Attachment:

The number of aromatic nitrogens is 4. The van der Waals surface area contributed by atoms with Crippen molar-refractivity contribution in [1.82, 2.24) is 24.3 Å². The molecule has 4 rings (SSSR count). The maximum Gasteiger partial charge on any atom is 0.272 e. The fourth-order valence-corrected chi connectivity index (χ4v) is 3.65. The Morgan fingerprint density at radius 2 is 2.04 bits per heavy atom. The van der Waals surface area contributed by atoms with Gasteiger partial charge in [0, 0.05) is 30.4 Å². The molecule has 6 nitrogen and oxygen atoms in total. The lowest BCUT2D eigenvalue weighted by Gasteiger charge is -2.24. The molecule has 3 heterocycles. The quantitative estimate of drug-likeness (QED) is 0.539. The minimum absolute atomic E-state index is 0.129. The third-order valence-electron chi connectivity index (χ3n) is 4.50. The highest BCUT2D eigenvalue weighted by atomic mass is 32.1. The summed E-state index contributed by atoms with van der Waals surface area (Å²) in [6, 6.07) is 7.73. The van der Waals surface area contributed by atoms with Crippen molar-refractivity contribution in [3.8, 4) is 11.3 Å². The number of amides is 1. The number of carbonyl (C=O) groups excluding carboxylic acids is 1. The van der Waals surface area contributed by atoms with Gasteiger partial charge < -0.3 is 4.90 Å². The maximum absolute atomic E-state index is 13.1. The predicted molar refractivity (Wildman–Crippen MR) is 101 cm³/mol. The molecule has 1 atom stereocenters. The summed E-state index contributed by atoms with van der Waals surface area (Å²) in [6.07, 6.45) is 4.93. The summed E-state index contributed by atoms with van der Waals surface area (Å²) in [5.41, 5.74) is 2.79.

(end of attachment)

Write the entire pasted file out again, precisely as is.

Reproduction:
The number of aromatic nitrogens is 4. The van der Waals surface area contributed by atoms with Crippen molar-refractivity contribution in [1.82, 2.24) is 24.3 Å². The molecule has 4 rings (SSSR count). The maximum Gasteiger partial charge on any atom is 0.272 e. The fourth-order valence-corrected chi connectivity index (χ4v) is 3.65. The Morgan fingerprint density at radius 2 is 2.04 bits per heavy atom. The van der Waals surface area contributed by atoms with Gasteiger partial charge in [0, 0.05) is 30.4 Å². The molecule has 6 nitrogen and oxygen atoms in total. The lowest BCUT2D eigenvalue weighted by Gasteiger charge is -2.24. The molecule has 3 heterocycles. The quantitative estimate of drug-likeness (QED) is 0.539. The minimum absolute atomic E-state index is 0.129. The third-order valence-electron chi connectivity index (χ3n) is 4.50. The highest BCUT2D eigenvalue weighted by atomic mass is 32.1. The summed E-state index contributed by atoms with van der Waals surface area (Å²) in [6, 6.07) is 7.73. The van der Waals surface area contributed by atoms with Crippen molar-refractivity contribution in [3.8, 4) is 11.3 Å². The number of amides is 1. The number of carbonyl (C=O) groups excluding carboxylic acids is 1. The van der Waals surface area contributed by atoms with Gasteiger partial charge < -0.3 is 4.90 Å². The maximum absolute atomic E-state index is 13.1. The predicted molar refractivity (Wildman–Crippen MR) is 101 cm³/mol. The molecule has 1 atom stereocenters. The summed E-state index contributed by atoms with van der Waals surface area (Å²) in [6.07, 6.45) is 4.93. The summed E-state index contributed by atoms with van der Waals surface area (Å²) in [5.41, 5.74) is 2.79.